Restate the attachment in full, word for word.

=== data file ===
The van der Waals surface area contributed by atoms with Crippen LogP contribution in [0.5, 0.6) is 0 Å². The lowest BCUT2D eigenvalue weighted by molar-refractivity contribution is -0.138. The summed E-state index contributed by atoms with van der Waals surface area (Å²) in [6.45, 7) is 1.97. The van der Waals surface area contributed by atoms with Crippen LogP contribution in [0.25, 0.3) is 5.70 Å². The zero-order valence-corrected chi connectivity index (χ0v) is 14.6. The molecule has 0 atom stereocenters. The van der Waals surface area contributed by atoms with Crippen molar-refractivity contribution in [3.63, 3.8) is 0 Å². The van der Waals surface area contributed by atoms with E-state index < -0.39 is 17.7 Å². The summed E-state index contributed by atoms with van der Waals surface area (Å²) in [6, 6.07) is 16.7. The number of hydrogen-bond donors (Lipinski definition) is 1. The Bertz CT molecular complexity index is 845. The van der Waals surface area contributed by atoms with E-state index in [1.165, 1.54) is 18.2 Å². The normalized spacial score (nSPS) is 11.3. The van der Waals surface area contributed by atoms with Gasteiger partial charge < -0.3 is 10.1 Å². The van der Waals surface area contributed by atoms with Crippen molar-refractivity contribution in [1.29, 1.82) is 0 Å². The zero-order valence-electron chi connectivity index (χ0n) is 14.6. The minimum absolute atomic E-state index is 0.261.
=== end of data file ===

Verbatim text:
The van der Waals surface area contributed by atoms with Crippen LogP contribution in [0.5, 0.6) is 0 Å². The lowest BCUT2D eigenvalue weighted by molar-refractivity contribution is -0.138. The summed E-state index contributed by atoms with van der Waals surface area (Å²) in [6.45, 7) is 1.97. The van der Waals surface area contributed by atoms with Crippen LogP contribution in [0.25, 0.3) is 5.70 Å². The zero-order valence-corrected chi connectivity index (χ0v) is 14.6. The molecule has 0 atom stereocenters. The van der Waals surface area contributed by atoms with Crippen molar-refractivity contribution in [3.63, 3.8) is 0 Å². The van der Waals surface area contributed by atoms with E-state index < -0.39 is 17.7 Å². The summed E-state index contributed by atoms with van der Waals surface area (Å²) in [6, 6.07) is 16.7. The number of hydrogen-bond donors (Lipinski definition) is 1. The Bertz CT molecular complexity index is 845. The van der Waals surface area contributed by atoms with E-state index in [1.165, 1.54) is 18.2 Å². The normalized spacial score (nSPS) is 11.3. The van der Waals surface area contributed by atoms with Gasteiger partial charge < -0.3 is 10.1 Å². The van der Waals surface area contributed by atoms with Crippen molar-refractivity contribution in [1.29, 1.82) is 0 Å². The zero-order valence-electron chi connectivity index (χ0n) is 14.6. The minimum absolute atomic E-state index is 0.261.